Any data can be analyzed using two different approaches, as it is collected – known as Qualitative and Quantitative Research. While Qualitative Research deals with words, their context, and meanings; Quantitative Research deals with numbers and statistics. Each of these research types has different objectives, patterns, and methods. Both of them, however, are equally important in an application for gaining knowledge. A lot of people get confused, including people in the research sector, when they are asked to differentiate between Qualitative and Quantitative Research. The lines that divide both of them are thin in some of the cases.
In Quantitative Research, a large set of people are investigated with questionnaires where multiple answers are posed with an open end. In Qualitative Research, a small set of people are investigated and asked to submit themselves to the product, and their behavior details are recorded from time to time, considering them as a sample.
So to define them, Qualitative Research identifies the abstract concepts while Quantitative Research is known for collecting the numerical data. The substantial differences in the actions are applied based on the size of the data samples.
Qualitative Research is used to understand human behavior, patterns, experiences, intentions, and attitudes; based on the observation and interpretation of people. It is an exploratory technique that deals with the complicated phenomena that are not at all possible.
Quantitative Research relies on the sciences that develops numerical data and creates hard facts. It also establishes the cause and effect between two variables using computational and statistical methods. As a result, the results in this method are precise, labeling it as Empirical Research.
Data Collection Methods
Observations: Observing people where variables can't be controlled.
Experiments: Situations in which variables can be controlled but are often manipulated to establish cause and effect relations.
Surveys: List of multiple choices that are given to a particular sample in any form.
Content Analysis: Systematic recording of themes and words in texts to identify the communication patterns.
Ethnography: Participating in a community for a longer period to observe behavior or culture
Literature Review: Survey of already published works by others
Interviews: Asking open verbal questions for people to answer.
Focus Groups: Discussions between a group of people about one topic for gathering opinions that can be used for research.
Case-Studies: An in-depth study about a group, event, organization, element, or person.
You conduct a survey at your university with 250 students. You ask them questions like "How satisfied are you with your professor's teaching, on a scale of 1-10?" You then collect the data and perform a statistical analysis to draw conclusions as "On an average, the students rated the professor with 4".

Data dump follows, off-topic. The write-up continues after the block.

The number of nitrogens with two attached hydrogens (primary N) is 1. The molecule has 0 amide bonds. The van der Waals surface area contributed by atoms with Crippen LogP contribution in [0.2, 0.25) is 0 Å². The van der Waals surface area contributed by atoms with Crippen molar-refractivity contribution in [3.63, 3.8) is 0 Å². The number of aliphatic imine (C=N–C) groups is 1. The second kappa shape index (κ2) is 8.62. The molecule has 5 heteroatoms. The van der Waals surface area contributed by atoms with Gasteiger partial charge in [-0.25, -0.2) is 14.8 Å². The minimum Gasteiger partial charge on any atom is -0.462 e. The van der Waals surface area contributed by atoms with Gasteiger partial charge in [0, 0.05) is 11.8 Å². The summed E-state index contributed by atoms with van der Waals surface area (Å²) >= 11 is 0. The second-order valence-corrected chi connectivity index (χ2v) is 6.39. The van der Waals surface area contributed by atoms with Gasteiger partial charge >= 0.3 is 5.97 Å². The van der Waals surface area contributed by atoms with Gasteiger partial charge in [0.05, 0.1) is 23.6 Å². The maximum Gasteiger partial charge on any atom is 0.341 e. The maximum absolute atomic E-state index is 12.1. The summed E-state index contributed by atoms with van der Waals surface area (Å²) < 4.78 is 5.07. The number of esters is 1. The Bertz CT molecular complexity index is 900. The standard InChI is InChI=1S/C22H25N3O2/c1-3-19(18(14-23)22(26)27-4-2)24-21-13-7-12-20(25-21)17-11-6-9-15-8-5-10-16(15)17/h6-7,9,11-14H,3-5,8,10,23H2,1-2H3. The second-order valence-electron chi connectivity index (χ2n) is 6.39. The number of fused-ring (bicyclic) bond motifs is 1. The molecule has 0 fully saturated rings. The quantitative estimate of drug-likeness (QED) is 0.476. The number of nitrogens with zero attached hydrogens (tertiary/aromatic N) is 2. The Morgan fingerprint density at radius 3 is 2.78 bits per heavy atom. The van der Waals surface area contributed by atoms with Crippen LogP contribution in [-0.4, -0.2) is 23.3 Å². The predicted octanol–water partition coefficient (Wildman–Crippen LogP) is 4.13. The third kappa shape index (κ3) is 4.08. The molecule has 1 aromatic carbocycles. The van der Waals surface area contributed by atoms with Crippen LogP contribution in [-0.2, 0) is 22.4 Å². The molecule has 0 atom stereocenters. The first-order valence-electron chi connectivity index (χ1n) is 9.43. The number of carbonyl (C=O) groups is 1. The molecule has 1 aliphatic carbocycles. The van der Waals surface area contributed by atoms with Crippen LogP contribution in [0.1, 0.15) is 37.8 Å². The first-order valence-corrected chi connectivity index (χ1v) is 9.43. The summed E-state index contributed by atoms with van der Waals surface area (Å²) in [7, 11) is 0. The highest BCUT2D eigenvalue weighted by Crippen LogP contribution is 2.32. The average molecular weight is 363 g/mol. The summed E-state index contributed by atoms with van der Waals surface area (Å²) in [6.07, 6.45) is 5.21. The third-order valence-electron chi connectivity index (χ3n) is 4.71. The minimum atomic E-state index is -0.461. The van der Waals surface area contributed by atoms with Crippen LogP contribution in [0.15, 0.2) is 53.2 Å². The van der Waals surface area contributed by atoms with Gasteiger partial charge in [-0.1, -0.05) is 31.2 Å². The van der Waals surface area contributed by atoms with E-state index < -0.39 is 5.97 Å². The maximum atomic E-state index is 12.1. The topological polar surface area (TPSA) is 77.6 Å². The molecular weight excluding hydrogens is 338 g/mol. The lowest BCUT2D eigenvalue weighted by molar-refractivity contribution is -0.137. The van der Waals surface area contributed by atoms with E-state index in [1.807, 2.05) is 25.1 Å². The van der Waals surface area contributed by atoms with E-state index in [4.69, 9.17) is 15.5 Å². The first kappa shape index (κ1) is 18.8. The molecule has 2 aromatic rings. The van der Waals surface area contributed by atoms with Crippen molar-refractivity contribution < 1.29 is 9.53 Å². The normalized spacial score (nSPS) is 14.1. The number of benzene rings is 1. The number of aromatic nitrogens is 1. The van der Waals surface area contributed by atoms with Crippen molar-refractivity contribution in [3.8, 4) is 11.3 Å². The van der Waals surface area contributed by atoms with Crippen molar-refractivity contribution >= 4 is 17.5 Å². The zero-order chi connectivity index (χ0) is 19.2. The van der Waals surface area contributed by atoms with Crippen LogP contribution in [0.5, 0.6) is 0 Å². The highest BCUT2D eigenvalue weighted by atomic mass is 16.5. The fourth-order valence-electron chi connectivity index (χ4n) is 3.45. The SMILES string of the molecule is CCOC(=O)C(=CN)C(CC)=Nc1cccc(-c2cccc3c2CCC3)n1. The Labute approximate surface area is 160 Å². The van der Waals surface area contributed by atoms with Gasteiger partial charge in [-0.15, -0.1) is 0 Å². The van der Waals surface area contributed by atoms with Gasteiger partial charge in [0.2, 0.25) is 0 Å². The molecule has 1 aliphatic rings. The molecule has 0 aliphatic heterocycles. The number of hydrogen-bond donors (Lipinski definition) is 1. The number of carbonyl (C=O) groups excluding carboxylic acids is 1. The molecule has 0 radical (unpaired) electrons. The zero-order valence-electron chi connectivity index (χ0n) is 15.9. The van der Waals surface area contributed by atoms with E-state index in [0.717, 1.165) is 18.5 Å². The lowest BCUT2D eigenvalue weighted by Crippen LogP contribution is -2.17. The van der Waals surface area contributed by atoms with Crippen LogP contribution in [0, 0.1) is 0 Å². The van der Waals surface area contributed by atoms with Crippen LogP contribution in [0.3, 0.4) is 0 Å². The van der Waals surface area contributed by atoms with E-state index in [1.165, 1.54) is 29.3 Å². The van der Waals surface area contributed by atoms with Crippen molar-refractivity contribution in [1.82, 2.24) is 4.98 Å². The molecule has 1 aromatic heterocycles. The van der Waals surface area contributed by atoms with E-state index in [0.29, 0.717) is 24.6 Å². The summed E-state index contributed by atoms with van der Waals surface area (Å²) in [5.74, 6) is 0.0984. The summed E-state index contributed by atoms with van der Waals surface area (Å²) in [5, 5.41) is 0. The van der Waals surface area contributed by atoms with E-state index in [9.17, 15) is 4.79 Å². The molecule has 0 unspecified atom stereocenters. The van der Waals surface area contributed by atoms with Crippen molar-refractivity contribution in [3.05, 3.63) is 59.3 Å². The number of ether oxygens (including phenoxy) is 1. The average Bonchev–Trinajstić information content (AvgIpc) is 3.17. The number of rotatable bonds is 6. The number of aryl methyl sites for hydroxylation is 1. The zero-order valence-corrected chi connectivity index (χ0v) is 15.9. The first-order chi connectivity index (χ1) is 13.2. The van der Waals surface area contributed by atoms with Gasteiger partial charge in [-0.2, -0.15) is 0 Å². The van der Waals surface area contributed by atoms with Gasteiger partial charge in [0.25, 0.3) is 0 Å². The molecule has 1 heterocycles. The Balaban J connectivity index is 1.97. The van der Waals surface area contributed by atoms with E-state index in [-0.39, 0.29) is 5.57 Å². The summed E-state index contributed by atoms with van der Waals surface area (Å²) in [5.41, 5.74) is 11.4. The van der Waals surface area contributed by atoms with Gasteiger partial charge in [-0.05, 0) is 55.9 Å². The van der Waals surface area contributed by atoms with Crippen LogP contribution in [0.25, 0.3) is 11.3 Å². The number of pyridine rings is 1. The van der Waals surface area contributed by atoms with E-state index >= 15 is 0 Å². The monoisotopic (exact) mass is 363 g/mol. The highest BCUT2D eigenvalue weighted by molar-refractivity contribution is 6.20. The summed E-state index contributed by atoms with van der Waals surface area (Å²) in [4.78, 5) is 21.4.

You conduct in-depth interviews with 15 students. You approach them with questions as in, "How satisfied are you with the curriculum?" or "What is the most interesting element about your program?" and "What do you think can better your program?". Based on the answers you get, you can either ask to follow up questions for getting clarification or use transcription software to find patterns for providing solutions.
You conduct interviews to see how students are dealing with their studies. Through both open-ended questions and surveys, you can learn about things that wouldn't usually surface. You will be able to collect new insights so that you can use them for a larger scale. It is also possible to start the survey to get hold of the trends, followed by the one-one interviews to find the reason for these trends.
Quantitative Research is used to know the underlying motivations, reasons, opinions, and behavioral patterns. With the help of the results, we can form insights to clear the problems. Similarly, Quantitative Research helps in developing the hypothesis and ideas. While Qualitative Research is useful in uncovering the trends and happenings, you can use mixed methods for solving problems across various fields. A thumb rule for deciding when to use which research method is:
You can use the Quantitative Research method in case you want to test a theory or hypothesis.
You can use the Qualitative Research method in case you want to understand concepts, experiences, and thoughts.
Understanding the difference between Qualitative and Quantitative Research can only be done by understanding the key fields and then learning to bifurcate them. For example, a lot of fields, including Science, Economics, Technology, and Business use two ways of conducting research; one is Qualitative, and the other is Quantitative. Qualitative Research relies on the written data, and Quantitative Research uses logical observations to arrive at a conclusion. For an accurate analysis, in most cases, you would require both quantitative and qualitative research which means Mixed Research would be a preferred way to move forward in if you want to use surveys on any research applications.